Note: I was granted a gratis copy of this volume with no expectation of a positive review.

Come Rain or Come Shine - A Review

I know I’m not the only male that likes Jan Karon's books. However, I anticipate that the gender balance is a bit skewed toward the female demographic for her work. In this case, I am glad to be included, even if I’m in the minority.

Jan Karon’s Mitford series continues in her latest book Come Rain or Come Shine with the same sort of winsome storytelling and positive outcomes that have made her a frequent best seller. This latest book, released in September 2015, focuses on the few weeks before Dooley and Lace finally get married.

The storyline has jumped ahead several years since last year’s volume, Somewhere Safe with Somebody Good. This is probably good, since  the slow progress of years of veterinary training and long distance relationship may have been a bit tedious. The engagement has lasted, Dooley is just graduating from Vet school, and the star-crossed lovers are about to get married.

In many ways, Come Rain or Come Shine parallels the storyline of A Common Life, which tells the story of the wedding of Father Tim and Cynthia. Like that story, Come Rain or Come Shine focuses on the lunacy that is native to a wedding season. Karon conveys the stress of arranging the myriad details mixed with the pressure of making a permanent, life altering decision.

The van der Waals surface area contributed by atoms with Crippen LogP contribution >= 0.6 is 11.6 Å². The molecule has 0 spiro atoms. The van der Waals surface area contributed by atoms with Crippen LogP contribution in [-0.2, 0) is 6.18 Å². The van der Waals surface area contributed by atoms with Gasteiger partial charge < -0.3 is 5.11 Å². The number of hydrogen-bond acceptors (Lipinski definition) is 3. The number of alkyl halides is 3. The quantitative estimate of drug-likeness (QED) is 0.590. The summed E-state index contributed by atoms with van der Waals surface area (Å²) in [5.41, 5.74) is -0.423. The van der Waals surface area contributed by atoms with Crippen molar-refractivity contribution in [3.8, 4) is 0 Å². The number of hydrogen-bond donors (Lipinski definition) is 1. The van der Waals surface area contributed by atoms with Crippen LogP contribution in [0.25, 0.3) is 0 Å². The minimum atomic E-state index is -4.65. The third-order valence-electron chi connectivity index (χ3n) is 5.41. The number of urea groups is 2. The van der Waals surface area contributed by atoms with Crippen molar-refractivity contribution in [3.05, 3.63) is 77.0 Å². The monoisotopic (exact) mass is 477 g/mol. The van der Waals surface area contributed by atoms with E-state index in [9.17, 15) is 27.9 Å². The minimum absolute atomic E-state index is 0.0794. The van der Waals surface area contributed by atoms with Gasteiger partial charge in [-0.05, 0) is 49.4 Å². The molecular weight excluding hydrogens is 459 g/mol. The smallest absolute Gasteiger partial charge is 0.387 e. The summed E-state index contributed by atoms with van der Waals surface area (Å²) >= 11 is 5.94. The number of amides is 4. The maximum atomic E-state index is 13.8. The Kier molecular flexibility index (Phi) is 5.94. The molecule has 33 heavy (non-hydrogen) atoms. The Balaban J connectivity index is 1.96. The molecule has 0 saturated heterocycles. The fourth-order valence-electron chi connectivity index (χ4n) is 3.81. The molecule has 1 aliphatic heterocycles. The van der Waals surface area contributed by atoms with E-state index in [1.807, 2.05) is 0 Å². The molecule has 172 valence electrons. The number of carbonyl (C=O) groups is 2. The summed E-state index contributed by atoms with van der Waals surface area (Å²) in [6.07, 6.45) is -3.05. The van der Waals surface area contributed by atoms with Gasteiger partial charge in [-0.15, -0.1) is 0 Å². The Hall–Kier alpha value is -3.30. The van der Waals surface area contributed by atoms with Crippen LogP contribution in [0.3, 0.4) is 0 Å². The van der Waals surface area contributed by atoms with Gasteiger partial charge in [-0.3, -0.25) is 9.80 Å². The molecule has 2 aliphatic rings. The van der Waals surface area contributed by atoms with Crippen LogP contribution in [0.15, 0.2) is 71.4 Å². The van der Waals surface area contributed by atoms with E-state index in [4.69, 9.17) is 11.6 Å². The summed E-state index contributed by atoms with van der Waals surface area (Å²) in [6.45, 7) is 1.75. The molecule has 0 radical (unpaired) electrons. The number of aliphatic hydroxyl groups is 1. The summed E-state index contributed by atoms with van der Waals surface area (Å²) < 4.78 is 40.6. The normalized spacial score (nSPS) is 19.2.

The majority of the story is centered at Meadowgate Farm, which is near Mitford, but far enough away to avoid recounting the history of every one of the Mitford town folk. Unlike many of the other stories, this one is told through many voices and not primarily through Father Tim’s. This appears to be the passing of the torch from Father Tim to his adopted son, Dooley.

The Big Knot, as the wedding is called, is supposed to be a simple matter with just family and friends--a simple affair that is intimate, inexpensive, and memorable. As you might suspect, the storyline is filled with the never ending stream of decisions and details that seem to complicate even the best laid plans of brides and men. Anyone who has tried to execute a wedding, simple or otherwise, will predict many of the wrinkles that arise. However, Karon is able to tell the story well enough that predictability does not detract from the pleasure of reading. In fact, although the reader can anticipate the problems, Karon reveals solutions that are sometimes unexpected and enjoyable.